longer capable of arranging a military coup, and therefore they have
intensified their efforts to block a civilian constitutional review
process. When CHP leader Baykal warned against changing the
constitution with the argument that the time and climate is not
right, he in fact was expressing the status quo's opinion. A
civilian constitution is what Turkey needs and it is going to happen
regardless of efforts to the contrary."

Toptan: Senate Could Filter Referrals to Constitutional Court
All papers report Parliament Speaker Koksal Toptan said Monday he
did not understand why he was being "punched from the left to the
right" for suggesting a bi-chamber parliament in order to prevent
future political crises caused by high court decisions. Toptan said
the Constitutional Court's workload was excessive. "I think the
fewer conflicts referred to them, the better it would be. I'm
merely suggesting minimizing the necessity of taking issues to the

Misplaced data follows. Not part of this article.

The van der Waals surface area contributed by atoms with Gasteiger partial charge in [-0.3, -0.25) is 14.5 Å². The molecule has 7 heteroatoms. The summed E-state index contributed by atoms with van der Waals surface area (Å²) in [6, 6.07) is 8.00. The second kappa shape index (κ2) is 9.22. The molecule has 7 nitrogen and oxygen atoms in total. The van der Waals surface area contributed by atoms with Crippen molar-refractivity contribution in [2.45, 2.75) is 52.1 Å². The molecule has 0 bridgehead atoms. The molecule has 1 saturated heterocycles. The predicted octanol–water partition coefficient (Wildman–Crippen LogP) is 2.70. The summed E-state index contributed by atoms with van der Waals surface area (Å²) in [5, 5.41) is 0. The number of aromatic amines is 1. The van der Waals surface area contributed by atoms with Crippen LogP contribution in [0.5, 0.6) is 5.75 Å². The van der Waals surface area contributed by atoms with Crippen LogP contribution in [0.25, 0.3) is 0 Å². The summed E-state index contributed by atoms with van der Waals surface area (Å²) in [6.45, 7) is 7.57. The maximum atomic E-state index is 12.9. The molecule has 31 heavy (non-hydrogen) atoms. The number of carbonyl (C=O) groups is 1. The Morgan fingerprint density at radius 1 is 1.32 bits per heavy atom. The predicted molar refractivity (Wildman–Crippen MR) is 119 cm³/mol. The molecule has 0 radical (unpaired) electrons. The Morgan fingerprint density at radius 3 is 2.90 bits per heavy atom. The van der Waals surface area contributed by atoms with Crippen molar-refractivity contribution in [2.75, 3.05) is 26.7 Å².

court. The senate could be a filter on the path leading to the
Constitutional Court."

Over the weekend, Toptan suggested Turkey discuss drafting a new
constitution and adding a senate chamber to Parliament. He also
said he planned to bring together all political party leaders to
discuss the Constitutional Court decision on turban reforms.

Cicek: Senate Not on Our Agenda
All papers report government spokesman Cemil Cicek said
Parliamentary Speaker Koksal Toptan's proposal to create a senate
was not on the government's agenda at the moment. According to
Cicek, "The government expected the parliament speaker to criticize
the judiciary's violation of parliamentary authority." Cicek talked
to the press after a cabinet meeting Monday and said, "This is not a
problem for the AKP alone, it is a question of the principle of the
separation of powers," and, "There has been an infringement against
the authority of parliament. Parliament's area of responsibility
has been narrowed." In addition, Cicek noted, "Before we consider a
senate proposal, we first need to address the broader questions
regarding Turkey's democracy." Cicek dismissed the suggestion that
there had been any disagreement with the parliament speaker.

Kurdish Families Are Going to The European Court of Human Rights
Sabah, Zaman, Cumhuriyet: The London-based Kurdish Human Rights
Project (KHRP) will file a complaint with the European Court of